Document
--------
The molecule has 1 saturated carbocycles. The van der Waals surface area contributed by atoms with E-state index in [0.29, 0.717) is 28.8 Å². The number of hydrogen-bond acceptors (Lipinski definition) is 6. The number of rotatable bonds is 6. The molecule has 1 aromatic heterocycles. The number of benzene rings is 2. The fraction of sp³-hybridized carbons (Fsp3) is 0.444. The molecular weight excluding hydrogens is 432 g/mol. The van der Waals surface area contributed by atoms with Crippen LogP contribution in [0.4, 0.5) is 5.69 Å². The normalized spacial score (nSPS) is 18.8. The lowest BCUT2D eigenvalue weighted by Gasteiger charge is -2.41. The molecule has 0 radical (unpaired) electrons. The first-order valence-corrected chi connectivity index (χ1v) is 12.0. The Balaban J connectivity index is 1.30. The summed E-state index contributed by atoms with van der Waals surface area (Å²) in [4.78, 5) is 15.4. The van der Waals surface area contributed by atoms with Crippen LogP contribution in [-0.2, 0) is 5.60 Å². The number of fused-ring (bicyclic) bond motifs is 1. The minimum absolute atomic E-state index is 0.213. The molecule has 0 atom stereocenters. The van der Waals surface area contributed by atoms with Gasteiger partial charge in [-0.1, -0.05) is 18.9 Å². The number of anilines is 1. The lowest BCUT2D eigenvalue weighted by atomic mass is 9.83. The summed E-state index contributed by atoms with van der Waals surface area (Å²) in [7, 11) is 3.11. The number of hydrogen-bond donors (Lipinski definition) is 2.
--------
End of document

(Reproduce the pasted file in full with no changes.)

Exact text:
The molecule has 1 saturated carbocycles. The van der Waals surface area contributed by atoms with E-state index in [0.29, 0.717) is 28.8 Å². The number of hydrogen-bond acceptors (Lipinski definition) is 6. The number of rotatable bonds is 6. The molecule has 1 aromatic heterocycles. The number of benzene rings is 2. The fraction of sp³-hybridized carbons (Fsp3) is 0.444. The molecular weight excluding hydrogens is 432 g/mol. The van der Waals surface area contributed by atoms with Crippen LogP contribution in [0.4, 0.5) is 5.69 Å². The normalized spacial score (nSPS) is 18.8. The lowest BCUT2D eigenvalue weighted by Gasteiger charge is -2.41. The molecule has 0 radical (unpaired) electrons. The first-order valence-corrected chi connectivity index (χ1v) is 12.0. The Balaban J connectivity index is 1.30. The summed E-state index contributed by atoms with van der Waals surface area (Å²) in [4.78, 5) is 15.4. The van der Waals surface area contributed by atoms with Crippen LogP contribution in [-0.2, 0) is 5.60 Å². The number of fused-ring (bicyclic) bond motifs is 1. The minimum absolute atomic E-state index is 0.213. The molecule has 0 atom stereocenters. The van der Waals surface area contributed by atoms with Gasteiger partial charge in [-0.1, -0.05) is 18.9 Å². The number of anilines is 1. The lowest BCUT2D eigenvalue weighted by atomic mass is 9.83. The summed E-state index contributed by atoms with van der Waals surface area (Å²) in [7, 11) is 3.11. The number of hydrogen-bond donors (Lipinski definition) is 2.